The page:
courts, divorce, family law, law, weddings, wills & estates

Til Death do us part

As the days grow short, rain rattles against the window panes and Christmas carols take over the Muzak in the mall, normal people start their Christmas decorating and baking while we lawyers, ever marching to a different drummer, lumber into action in a mad dash to complete our  mandatory  annual CLE credits.

In order to maintain our ability to practice for the coming year we must do several things: refrain from getting caught committing any indictable offenses; pay the law society an inordinate sum for fees, and lastly, provide proof of attendance of at least 12 hours of “lawyers school.”

Not being one to leave things until the last minute I resolved this year to bag all my necessary educational credits well before the 30 November deadline-whole days before, so I signed up for a course about what’s new and exciting in the world of wills and estates.

To my surprise I found the course most instructive: indeed I learned a lot about marriage. Now having been a husband for almost 40 years now, I thought I knew a thing or two about the institution-I even consider myself partially house broken; but, it seems there is always more to learn.

When I began my own journey into wedded bliss, a formal walk down the isle was the sole precursor to asserting any claims at all againswed3t the property or income of a significant other, in the event that things didn’t work out, and marriage was defined as “the union of one man, and one woman, for life.” Pretty simple, straightforward  stuff, that even a poor country lawyer could suss out.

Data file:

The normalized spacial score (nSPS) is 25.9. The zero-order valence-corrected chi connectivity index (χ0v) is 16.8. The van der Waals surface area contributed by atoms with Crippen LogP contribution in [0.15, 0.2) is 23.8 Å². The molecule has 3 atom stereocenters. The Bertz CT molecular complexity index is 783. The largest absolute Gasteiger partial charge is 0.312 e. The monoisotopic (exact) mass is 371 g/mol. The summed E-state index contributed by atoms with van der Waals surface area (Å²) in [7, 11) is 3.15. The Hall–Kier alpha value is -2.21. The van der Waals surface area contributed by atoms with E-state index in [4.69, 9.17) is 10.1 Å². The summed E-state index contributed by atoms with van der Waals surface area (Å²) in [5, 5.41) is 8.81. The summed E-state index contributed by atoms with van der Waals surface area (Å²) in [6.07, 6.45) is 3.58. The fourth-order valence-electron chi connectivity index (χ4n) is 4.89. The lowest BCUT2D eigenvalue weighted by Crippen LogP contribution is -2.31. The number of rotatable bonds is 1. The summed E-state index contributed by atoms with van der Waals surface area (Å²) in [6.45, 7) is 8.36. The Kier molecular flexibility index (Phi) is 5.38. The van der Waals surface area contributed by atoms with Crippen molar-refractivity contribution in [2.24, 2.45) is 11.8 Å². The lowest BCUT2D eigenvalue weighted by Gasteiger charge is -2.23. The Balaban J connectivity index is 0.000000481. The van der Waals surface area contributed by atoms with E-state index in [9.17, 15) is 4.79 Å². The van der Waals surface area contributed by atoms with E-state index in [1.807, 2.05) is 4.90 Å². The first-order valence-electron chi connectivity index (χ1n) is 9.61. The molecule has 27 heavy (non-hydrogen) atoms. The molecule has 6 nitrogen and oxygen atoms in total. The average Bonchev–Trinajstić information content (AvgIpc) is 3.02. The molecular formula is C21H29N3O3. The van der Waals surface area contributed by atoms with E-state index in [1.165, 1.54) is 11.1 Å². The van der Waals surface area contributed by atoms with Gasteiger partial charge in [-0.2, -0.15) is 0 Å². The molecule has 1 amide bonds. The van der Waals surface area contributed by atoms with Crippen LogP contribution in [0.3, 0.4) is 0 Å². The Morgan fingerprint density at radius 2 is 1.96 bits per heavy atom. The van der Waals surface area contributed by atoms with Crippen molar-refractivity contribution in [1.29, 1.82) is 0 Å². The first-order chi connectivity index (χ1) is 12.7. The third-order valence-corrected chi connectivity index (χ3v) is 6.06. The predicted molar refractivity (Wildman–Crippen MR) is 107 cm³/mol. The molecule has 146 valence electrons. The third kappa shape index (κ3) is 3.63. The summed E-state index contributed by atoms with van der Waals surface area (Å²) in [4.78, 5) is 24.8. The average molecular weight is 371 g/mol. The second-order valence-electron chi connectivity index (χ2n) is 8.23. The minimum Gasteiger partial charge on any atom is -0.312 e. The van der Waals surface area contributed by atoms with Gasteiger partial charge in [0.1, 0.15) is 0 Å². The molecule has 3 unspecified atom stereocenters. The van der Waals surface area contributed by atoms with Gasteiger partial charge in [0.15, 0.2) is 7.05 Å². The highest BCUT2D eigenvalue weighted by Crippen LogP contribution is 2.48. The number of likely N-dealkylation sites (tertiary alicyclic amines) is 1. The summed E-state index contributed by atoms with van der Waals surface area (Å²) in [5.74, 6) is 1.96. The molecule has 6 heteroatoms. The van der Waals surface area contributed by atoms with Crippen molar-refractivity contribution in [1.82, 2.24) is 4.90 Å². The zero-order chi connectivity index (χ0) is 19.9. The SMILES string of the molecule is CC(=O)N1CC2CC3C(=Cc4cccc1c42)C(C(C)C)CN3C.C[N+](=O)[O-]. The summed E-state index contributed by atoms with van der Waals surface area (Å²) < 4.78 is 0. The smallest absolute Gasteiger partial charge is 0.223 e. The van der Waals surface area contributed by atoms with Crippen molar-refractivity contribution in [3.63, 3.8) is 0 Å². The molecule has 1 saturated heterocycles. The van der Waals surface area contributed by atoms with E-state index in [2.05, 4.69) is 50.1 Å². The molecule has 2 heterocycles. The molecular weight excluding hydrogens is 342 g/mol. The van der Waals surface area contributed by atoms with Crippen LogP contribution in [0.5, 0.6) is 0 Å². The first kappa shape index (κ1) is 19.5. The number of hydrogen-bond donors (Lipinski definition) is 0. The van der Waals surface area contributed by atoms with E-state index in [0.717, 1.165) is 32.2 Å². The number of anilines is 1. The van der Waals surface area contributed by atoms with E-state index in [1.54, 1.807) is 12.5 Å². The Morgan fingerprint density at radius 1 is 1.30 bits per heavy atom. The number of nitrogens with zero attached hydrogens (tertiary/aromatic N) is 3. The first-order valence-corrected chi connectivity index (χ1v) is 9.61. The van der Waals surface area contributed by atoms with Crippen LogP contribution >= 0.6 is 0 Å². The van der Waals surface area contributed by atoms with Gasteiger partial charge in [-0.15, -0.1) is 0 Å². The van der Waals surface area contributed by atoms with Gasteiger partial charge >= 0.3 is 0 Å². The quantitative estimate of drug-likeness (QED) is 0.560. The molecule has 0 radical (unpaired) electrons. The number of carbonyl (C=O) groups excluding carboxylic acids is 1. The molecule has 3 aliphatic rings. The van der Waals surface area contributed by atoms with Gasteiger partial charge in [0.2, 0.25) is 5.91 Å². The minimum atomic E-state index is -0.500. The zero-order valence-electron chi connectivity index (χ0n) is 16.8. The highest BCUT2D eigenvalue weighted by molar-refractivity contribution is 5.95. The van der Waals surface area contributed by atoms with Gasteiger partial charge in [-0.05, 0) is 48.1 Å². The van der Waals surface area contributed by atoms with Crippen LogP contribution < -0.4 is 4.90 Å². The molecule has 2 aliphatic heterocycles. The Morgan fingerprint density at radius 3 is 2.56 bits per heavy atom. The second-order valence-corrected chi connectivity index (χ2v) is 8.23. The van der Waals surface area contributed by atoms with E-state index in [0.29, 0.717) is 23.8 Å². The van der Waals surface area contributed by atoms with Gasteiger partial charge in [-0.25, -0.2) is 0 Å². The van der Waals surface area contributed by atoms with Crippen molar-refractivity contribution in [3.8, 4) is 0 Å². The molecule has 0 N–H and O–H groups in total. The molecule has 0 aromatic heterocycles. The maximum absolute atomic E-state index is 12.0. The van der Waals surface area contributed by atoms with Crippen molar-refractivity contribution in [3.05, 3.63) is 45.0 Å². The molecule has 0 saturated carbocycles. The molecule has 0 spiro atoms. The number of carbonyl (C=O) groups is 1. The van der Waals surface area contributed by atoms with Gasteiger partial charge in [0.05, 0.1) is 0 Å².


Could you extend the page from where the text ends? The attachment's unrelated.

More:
Nowadays, as a result of the Family Law Act, the Wills Estates and Succession Act, the Charter, and a handful of other legislative changes, as interpreted by recent court decisions, its a whole new ball game. In modern times, one can, it seems, slide into matrimony without even knowing it!

Distinctions between “formal” and “common law ” marriages have long since been consigned to the dust bin, along with any notion that your spouse need be someone of the opposite gender. One can acquire significant support obligations in any relationship that endures for longer than two years, and a claim against some pension benefits can be advanced after only a year of togetherness.

The courts now instruct us that we need to run through a bit of a checklist  of activities to determine if two people seen hanging out together may in  fact be married in the eyes of the law. Are they doing things that suggest they are in a “marriage -like  relationship”?

Do they live together, sleep together, pool their finances, vacation together, own things  together, bicker, or complete each others sentences ? Now here’s where recent judicial pronouncement make it interesting. Courts have ruled that you no linger have to live together, or have sex, or pool your resources in order to be deemed to be married. You can inadvertently acquire a spouse if your relationship ticks a sufficient number of “marriage-like relationship” boxes.

This can be a big deal if you happen to die without a thoughtful estate plan in place, since your “spouse” steps to the head of the line to claim a big chunk of your estate, as well as life insurance, pension benefits, RRSP’s  and the like. For most, their long term relationships are sufficiently “marriage -like” so the question doesn’t come up, but for many, it does. Consider seniors who acquire companions late in life, never thinking that their friend might displace their children for a share of their estate  or those whose time together is punctuated by long periods of separation, or those who fall into long distance relationships.

We live in interesting times- it didn’t used to be so hard to tell if you were married !

 

 

courts, Darwin award, divorce, family law, law, lawyers, weddings

The Legal Darwin Awards

We are inaugurating with this post, an occasional series dedicated to honouring those members of the legal profession deserving of a special award for colossal stupidity in the commission of a career ending folly. The award is, of course, an offshoot of the better known Darwin Awards, which celebrate the perpetual cleansing of the human gene pool  by the magnificently stupid, and are named after Sir Charles Darwin, who famously observed that smart species survive, and dumb ones don’t.